From Rick:

In my editing I sometimes encounter a case where the author gets a verb’s past tense wrong. Here are three errors I’ve encountered a few times. These are incorrect:

He broadcasted his location over the radio.

The weatherman forecasted that it would rain today.

The knight thrusted his sword into the thief.

There are more verbs than we realize whose present tense, past tense, and past participles are the same and don’t take the normal -ed endings of regular verbs. Most of them are common enough that we take them for granted: put, hurt, bet, shut, let, quit, and several others.

He puts his money in the bank every week.
He put his money in the bank yesterday.
He has always put his money in the bank.

In the list below, note that some of these verbs exist in two acceptable forms, with or without the -ed ending. For some, the -ed form is more common; for others the opposite is the case.

Of course, the language is constantly changing, so we may see some of these less common forms shift into common use, just as “sunk” is now an acceptable past tense of “sink” (instead of “sank”) and “drank” has become an acceptable past participle of “drink” instead of “drunk.”

So pay attention to these and to avoid errors in your writing.

However, all is fair when it comes to adding color to the language of some of your characters. Just know that you’re doing this intentionally, not out of ignorance as a writer.

NOTE: The following table is one I put together from data from several sources. You’re free to copy or print it. (And if you’re wondering, it was a bit of a pain to format it because I’m not super html savvy.)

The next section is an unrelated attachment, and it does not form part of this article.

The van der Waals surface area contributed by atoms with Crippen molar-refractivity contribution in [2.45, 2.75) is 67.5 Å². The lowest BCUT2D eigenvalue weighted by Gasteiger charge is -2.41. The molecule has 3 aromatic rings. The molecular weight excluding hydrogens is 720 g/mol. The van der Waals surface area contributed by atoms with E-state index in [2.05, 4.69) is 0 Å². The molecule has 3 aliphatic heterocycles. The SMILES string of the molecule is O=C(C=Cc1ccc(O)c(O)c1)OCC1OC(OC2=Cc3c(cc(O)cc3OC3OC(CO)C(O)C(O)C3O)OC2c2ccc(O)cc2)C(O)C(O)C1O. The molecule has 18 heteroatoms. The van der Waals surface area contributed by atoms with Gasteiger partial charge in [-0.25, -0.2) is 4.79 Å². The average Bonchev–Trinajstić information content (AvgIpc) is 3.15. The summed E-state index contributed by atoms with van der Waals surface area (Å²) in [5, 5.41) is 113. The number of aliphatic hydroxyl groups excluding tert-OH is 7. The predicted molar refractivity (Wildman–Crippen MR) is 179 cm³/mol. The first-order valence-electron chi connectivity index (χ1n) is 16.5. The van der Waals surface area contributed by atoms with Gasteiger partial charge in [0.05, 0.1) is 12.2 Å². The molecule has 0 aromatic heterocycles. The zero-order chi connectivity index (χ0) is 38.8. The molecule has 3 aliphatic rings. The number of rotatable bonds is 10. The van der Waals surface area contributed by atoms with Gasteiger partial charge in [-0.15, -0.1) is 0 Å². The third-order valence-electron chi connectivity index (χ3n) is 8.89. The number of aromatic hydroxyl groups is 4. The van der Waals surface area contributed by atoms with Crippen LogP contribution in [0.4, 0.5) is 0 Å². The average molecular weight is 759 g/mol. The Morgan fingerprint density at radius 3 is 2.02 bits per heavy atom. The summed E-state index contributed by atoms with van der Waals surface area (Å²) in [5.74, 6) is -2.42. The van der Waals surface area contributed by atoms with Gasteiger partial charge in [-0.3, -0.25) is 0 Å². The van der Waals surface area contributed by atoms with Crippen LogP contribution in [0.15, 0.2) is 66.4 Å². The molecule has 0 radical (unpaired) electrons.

Present Simple past Past participle
(1st/3rd person) (1st & 3rd same) (only one form)
bet/bets bet bet
bid/bids bid bid
broadcast/broadcasts broadcast broadcast
burst/bursts burst burst
cast/casts cast cast
cost/costs cost cost
cut/cuts cut cut
fit/fits fit fit
forecast/forecasts forecast forecast
hit/hits hit hit
hurt/hurts hurt hurt
input/inputs input/-ted input/-ted
knit/knits knit/-ted knit/-ted
let/lets let let
miscast/miscasts miscast miscast
offset/offsets offset offset
preset/presets preset preset
put/puts put put
quit/quits quit/-ted quit/-ted
read/reads read read
recast/recasts recast recast
retrofit/retrofits retrofit/-ted retrofit/-ted
rid/rids rid/-ded rid/-ded
set/sets set set
shed/sheds shed shed
shut/shuts shut shut
slit/slits slit slit
spit/spits spit/spat spit/spat
split/splits split split
spread/spreads spread spread
sublet/sublets sublet sublet
sweat/sweats sweat/-ed sweat/-ed
thrust/thrusts thrust thrust
typecast/typecasts typecast typecast
upset/upsets upset upset
wed/weds wed/-ded wed/-ded
wet/wets wet/-ted wet/-ted


While the present and past tense of “read” are spelled the same, we’re all aware of the different pronunciation (reed/red).

“Spat” is primarily used in the UK, while “spit is used in the US.

“Quitted” is rare in the US, but more common in the UK.

For some of these, one form is more formal, while the other is more informal.

The verb “slit” has two different uses. When used in the sense of cutting, the past and participle is “slit.” When used to refer to the eyes being barely open, then the past tense is “slitted” (He slitted his eyes to keep out the bright light.) “Slitted” is also an adjective referring to something having slits.